Vase, Chorus series. Unique edition
10 x 9 x 10 cm
Maria Walker’s VESSELS works with the expansive notion of deformation by electricity – electroforming baths – copper molecules attach themselves to the sculpture, explode and deform. The structure dissipates, and only traces of the original form remain: vessels filled with the containment of deformed faces.
The oeuvre proposes the dissatisfaction of not reconstructing a single truth, of a single face – the Barthian notion of face. We are before a face expanded in its quantity, multiplied and deformed – already remembered.
The artist decides to interpret the notion of oblivion in her country’s most exported material: copper, as if what is essential is not the material but its ability to deform. Why choose to deform something when the image is already assembled? It is a double deformation, melting a national identity and a choir of faces – undefined in their gender. Questions that arise from these vessels: How do you put materials together in order to forget? How do you export and bring the pain back to copper? This is a work of art about pain, which solidifies pain going back to a face that is returning to pain.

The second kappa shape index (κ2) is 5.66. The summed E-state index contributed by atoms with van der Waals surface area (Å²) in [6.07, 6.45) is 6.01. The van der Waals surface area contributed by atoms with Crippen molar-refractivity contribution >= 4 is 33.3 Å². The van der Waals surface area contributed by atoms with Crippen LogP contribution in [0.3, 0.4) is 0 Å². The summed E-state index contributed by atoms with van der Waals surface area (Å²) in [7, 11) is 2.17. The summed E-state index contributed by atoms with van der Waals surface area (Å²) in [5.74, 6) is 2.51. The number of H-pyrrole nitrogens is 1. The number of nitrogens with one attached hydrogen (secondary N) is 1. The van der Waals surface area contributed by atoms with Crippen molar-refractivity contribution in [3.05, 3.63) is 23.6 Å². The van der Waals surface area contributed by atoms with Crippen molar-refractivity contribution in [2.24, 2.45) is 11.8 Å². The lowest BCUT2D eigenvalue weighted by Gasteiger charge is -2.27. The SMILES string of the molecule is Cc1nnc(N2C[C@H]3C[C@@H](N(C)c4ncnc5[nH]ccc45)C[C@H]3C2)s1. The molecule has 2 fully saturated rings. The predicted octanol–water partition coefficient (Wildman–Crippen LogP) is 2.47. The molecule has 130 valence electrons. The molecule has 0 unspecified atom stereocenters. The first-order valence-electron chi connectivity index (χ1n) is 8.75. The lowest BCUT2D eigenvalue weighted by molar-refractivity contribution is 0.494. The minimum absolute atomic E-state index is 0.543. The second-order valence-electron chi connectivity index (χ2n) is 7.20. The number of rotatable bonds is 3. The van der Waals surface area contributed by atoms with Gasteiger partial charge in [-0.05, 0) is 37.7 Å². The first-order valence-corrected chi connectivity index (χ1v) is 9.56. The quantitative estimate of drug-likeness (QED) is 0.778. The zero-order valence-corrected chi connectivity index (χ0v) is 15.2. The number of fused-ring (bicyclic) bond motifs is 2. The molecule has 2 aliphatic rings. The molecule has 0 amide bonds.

The cumulative factor suggests that repetition is the only form of oblivion. The performative quality of the artwork lies here: in the extreme and constant action of reassembling and deforming repeatedly. The artist undermines the thesis that there is danger in the present. This series of works is dangerous for the melancholy that lies beneath the following question: What can a face do to a face just by being remembered? The gesture we see in the devices is a choral rictus. It reminds us of Bacon’s faces through its sonic traits. In these vessels, the eyes and mouth possess the same features. It is as if cries of pain didn’t only originate from the mouth, but can also be shouted using all facial muscles, providing sonorous materiality to the vessels, like an archive of screams.
text: Nicolás Lange / dramaturge – writer – art curated